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Technology is destroying the music industry

Technology is destroying the music industry

HARIDHA P 108 09-Dec-2022

A parody of the famous 'home taping is killing the music industry' warning, The Pirate Bay's logo has a compact audio cassette acting as the skull in the classic skull and crossbones symbol. The music industry in the 1980s was scared of recording because they believed that consumers would just copy songs or record it from the radio. But it didn't really happen, at least not enough to truly hurt anyone in the music industry.

Technology such as miniDisc and recordable CDs gave rise to the same debate. However, the introduction of free online music sharing services like Napster and AudioGalaxy, which enabled users to share music without paying any fees, alarmed the music industry more than anything else.

How will technology then destroy the music business? The record label will, of course, be destroyed. It's easy to understand why. The role of record labels as a middleman is just no longer necessary. In the same manner that we book direct flights, get our groceries online, and have Amazon deliver our purchases rather than visiting a nearby store. We've always been eager to save costs at the expense of the intermediary, and record companies are the ultimate in them.

The creation of music used to be heavily influenced by record labels. However, as I said earlier, for artists, this is increasingly something they can accomplish on their own, using tools like Apple's GarageBand or any of the other incredible music-development apps that are available to foster new talent. These days, they're actually rather affordable, and hardware is more affordable than ever thanks to digital technology. Numerous musicians are making their way on their own, independent of record labels, and every Mac may be used as a recording studio.

Getting songs heard on the radio was another function of the record business. Due to labels' propensity to favor the promotion of well-known artists like Swift or Justin Bieber, this is typically extremely harmful for variety.

The music business as a whole has never cared about what the majority of people want to listen to; it only cares about what the young people desire, who have disposable income and access to their parents' credit cards to use for iTunes purchases.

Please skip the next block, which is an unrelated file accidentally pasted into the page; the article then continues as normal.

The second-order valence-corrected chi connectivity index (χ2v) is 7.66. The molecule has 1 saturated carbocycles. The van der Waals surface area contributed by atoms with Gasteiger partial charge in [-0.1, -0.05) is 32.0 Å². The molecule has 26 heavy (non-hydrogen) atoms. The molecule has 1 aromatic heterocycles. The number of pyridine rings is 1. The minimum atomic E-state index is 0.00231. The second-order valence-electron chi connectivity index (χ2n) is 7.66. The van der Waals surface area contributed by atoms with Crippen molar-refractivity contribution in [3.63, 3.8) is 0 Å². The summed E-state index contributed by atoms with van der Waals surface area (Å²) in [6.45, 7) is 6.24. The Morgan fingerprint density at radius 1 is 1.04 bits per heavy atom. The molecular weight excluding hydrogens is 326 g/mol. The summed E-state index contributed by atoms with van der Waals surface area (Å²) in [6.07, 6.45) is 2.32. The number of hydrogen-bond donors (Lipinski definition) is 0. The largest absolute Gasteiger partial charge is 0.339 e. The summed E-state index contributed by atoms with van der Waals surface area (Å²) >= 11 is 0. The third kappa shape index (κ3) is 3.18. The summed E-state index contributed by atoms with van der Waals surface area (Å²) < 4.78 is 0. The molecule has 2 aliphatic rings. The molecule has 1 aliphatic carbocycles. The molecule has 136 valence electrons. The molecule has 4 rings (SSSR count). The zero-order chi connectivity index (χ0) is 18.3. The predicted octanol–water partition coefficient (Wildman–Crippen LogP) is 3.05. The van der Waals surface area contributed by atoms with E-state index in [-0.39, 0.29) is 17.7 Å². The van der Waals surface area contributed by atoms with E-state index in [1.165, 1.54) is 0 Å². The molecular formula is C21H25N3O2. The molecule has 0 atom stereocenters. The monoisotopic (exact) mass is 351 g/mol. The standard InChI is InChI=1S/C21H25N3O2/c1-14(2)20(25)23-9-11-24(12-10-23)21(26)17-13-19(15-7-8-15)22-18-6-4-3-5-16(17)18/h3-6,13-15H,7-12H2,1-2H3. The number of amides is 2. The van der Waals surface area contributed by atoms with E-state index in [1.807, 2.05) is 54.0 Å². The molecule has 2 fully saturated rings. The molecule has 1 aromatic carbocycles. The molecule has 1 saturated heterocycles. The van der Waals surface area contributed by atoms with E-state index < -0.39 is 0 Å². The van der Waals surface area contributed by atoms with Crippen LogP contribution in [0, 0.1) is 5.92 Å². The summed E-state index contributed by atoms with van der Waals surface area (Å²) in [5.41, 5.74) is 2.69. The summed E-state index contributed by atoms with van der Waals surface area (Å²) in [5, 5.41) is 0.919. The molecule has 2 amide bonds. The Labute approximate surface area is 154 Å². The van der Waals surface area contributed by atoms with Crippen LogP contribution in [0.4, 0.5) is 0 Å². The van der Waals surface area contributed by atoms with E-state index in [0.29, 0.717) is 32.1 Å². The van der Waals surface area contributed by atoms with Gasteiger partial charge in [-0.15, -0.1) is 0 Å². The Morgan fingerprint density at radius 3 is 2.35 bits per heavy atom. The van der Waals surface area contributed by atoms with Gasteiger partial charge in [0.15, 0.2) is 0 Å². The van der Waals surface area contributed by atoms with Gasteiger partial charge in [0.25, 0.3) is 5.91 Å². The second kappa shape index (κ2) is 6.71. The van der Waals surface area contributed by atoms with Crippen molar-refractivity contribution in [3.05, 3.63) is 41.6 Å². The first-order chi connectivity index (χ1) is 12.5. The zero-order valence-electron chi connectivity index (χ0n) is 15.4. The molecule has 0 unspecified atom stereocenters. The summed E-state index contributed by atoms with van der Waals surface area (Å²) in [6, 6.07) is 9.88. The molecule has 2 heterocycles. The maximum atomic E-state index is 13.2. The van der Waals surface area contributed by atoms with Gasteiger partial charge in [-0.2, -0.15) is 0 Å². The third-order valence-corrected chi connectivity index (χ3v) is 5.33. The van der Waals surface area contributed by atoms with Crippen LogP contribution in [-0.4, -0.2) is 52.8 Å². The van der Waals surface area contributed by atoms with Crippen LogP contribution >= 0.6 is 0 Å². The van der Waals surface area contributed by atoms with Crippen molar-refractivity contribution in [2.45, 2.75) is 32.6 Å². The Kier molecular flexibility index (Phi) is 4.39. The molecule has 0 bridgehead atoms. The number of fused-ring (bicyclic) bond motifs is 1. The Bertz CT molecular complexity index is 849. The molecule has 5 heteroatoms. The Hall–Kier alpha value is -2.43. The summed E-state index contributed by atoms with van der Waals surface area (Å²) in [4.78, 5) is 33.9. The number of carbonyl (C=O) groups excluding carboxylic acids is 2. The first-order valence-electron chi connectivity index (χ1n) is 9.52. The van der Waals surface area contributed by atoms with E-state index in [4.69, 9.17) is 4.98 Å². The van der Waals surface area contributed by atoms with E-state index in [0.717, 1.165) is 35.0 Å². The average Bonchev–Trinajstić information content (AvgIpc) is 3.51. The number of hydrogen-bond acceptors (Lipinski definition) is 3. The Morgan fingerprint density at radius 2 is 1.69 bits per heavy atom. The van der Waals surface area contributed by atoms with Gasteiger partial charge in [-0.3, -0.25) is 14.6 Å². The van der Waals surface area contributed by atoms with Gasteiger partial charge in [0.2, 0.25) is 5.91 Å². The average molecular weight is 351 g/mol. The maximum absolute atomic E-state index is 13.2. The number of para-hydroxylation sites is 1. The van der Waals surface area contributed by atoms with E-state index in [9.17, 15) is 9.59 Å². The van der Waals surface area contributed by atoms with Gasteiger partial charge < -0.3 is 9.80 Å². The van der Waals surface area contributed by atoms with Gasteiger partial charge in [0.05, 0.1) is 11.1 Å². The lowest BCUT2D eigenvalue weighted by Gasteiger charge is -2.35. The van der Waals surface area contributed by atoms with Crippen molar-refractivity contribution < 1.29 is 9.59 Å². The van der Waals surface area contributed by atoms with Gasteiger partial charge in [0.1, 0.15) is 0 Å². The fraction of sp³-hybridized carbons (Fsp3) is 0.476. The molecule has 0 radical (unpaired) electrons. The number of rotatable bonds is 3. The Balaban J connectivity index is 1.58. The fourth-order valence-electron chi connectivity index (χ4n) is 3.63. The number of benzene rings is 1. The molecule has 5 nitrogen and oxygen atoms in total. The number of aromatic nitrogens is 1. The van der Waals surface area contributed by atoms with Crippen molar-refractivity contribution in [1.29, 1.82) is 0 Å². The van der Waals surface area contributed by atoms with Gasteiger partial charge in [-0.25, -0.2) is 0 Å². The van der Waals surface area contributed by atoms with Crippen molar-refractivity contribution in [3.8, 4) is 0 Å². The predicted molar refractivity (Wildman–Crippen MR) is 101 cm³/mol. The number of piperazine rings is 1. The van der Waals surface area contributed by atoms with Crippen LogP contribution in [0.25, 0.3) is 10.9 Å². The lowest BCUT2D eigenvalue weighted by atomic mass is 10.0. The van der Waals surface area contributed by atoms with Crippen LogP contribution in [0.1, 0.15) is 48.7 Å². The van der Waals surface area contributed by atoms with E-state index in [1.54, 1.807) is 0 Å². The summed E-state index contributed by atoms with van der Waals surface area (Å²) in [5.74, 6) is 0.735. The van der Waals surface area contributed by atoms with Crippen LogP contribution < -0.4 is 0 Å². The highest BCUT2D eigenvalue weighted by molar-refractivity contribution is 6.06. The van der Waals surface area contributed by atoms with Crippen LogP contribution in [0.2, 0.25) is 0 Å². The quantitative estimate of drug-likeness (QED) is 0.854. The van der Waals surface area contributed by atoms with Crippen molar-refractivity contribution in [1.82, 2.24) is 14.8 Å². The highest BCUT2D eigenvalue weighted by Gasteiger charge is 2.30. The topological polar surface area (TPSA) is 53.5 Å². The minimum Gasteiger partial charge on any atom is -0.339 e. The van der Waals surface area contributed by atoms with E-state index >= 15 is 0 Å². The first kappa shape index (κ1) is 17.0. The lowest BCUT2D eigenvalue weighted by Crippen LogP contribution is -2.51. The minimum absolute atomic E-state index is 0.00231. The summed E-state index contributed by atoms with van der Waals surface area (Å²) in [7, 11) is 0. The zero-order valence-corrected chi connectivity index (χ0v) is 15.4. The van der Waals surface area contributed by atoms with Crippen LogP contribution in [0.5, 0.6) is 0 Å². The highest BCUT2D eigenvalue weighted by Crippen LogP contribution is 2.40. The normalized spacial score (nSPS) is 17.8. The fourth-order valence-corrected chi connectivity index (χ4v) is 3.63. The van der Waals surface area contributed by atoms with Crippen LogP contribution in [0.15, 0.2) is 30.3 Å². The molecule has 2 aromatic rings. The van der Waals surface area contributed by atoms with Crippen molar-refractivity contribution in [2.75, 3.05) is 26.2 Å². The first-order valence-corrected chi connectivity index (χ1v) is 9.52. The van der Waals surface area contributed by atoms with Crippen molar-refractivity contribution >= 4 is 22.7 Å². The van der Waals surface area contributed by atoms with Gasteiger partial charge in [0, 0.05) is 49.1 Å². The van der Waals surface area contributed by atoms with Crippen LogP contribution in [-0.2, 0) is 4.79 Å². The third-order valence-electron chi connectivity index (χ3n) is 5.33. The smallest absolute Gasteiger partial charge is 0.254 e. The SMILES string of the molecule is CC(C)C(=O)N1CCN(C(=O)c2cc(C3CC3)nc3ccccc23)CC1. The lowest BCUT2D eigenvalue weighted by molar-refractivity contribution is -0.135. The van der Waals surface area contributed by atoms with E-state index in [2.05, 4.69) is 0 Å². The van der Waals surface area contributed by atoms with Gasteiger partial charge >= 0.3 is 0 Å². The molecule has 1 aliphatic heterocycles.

The CEO of lossless music streaming service Tidal, Andy Chen, told me recently in a conversation that young people today don't grasp the concept of purchasing music from a store. Many people use iTunes, but in his opinion, young people prefer to stream music from websites like YouTube and Spotify. The debut of Google's new music service, which is integrated with its streaming service All Access but features videos on YouTube, demonstrates that this is a sector that is expanding.

Google is disproving the notion held by MTV that consumers no longer enjoy watching music videos.

But Chen also told me that platforms like Tidal, Spotify, and Google's All Access would be the ones that made music available to users and served as a platform for discovering new artists. For instance, Google can produce radio based on an algorithm that recognizes your taste and makes recommendations based on what you've listened to. As an illustration, 'I feel Lucky Radio' aims to be the ideal radio station for you. tailored to your preferences, not those of others.

Additionally, since the record labels are no longer around, no one will take a cut (apart from the streaming service). Of course, artists will be responsible for covering the cost of their own recording, but if they have the resources, they will be able to record at home or, if they have had prior success, hire a studio. Although it's not necessarily a negative thing to record at home, having access to the best studios in the world is not necessary to produce a fantastic sound, as several breakout acts have demonstrated. Anyhow, if a musician can find someone who wants a silver disc in the future, they can always re-record their music into CD and sell it after demoing it via streaming platforms.

A passionate writer, blogger, language trainer, co-author of the book 'Irenic' and an enthusiastic learner. Interest includes travelling places and exploring.

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